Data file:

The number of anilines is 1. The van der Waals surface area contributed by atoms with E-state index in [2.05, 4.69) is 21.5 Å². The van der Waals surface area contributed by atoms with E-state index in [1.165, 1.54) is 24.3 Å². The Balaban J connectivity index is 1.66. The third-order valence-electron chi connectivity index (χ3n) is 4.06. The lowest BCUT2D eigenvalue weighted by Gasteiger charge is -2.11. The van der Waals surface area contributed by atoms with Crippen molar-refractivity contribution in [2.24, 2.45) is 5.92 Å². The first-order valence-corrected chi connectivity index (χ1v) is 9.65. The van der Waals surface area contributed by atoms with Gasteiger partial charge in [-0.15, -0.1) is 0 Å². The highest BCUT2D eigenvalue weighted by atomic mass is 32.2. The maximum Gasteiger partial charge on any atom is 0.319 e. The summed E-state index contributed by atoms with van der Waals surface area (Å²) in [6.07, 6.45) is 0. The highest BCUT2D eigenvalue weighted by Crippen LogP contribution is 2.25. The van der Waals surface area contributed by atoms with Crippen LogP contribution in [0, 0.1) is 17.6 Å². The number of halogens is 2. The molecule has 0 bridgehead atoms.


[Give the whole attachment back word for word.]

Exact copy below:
The number of anilines is 1. The van der Waals surface area contributed by atoms with E-state index in [2.05, 4.69) is 21.5 Å². The van der Waals surface area contributed by atoms with E-state index in [1.165, 1.54) is 24.3 Å². The Balaban J connectivity index is 1.66. The third-order valence-electron chi connectivity index (χ3n) is 4.06. The lowest BCUT2D eigenvalue weighted by Gasteiger charge is -2.11. The van der Waals surface area contributed by atoms with Crippen molar-refractivity contribution in [2.24, 2.45) is 5.92 Å². The first-order valence-corrected chi connectivity index (χ1v) is 9.65. The van der Waals surface area contributed by atoms with Gasteiger partial charge in [-0.15, -0.1) is 0 Å². The highest BCUT2D eigenvalue weighted by atomic mass is 32.2. The maximum Gasteiger partial charge on any atom is 0.319 e. The summed E-state index contributed by atoms with van der Waals surface area (Å²) in [6.07, 6.45) is 0. The highest BCUT2D eigenvalue weighted by Crippen LogP contribution is 2.25. The van der Waals surface area contributed by atoms with Crippen LogP contribution in [0, 0.1) is 17.6 Å². The number of halogens is 2. The molecule has 0 bridgehead atoms.